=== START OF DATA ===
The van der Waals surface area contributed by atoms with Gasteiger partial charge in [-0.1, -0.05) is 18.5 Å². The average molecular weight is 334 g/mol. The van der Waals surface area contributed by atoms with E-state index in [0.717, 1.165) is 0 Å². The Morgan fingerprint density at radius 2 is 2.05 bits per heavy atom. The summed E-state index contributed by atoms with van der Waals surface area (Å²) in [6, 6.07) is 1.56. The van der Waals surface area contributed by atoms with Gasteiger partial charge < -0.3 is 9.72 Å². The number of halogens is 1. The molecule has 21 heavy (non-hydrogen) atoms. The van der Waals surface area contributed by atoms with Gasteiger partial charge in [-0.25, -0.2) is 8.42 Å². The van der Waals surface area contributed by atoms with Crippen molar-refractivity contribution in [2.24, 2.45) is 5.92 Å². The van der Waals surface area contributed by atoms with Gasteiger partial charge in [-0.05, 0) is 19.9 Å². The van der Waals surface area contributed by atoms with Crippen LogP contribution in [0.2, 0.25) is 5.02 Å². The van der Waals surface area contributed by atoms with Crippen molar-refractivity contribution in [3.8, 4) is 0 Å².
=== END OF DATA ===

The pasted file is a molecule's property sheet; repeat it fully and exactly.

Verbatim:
The van der Waals surface area contributed by atoms with Gasteiger partial charge in [-0.1, -0.05) is 18.5 Å². The average molecular weight is 334 g/mol. The van der Waals surface area contributed by atoms with E-state index in [0.717, 1.165) is 0 Å². The Morgan fingerprint density at radius 2 is 2.05 bits per heavy atom. The summed E-state index contributed by atoms with van der Waals surface area (Å²) in [6, 6.07) is 1.56. The van der Waals surface area contributed by atoms with Gasteiger partial charge < -0.3 is 9.72 Å². The number of halogens is 1. The molecule has 21 heavy (non-hydrogen) atoms. The van der Waals surface area contributed by atoms with Gasteiger partial charge in [-0.25, -0.2) is 8.42 Å². The van der Waals surface area contributed by atoms with Crippen molar-refractivity contribution in [2.24, 2.45) is 5.92 Å². The van der Waals surface area contributed by atoms with Gasteiger partial charge in [-0.05, 0) is 19.9 Å². The van der Waals surface area contributed by atoms with Crippen LogP contribution in [0.2, 0.25) is 5.02 Å². The van der Waals surface area contributed by atoms with Crippen molar-refractivity contribution in [3.8, 4) is 0 Å².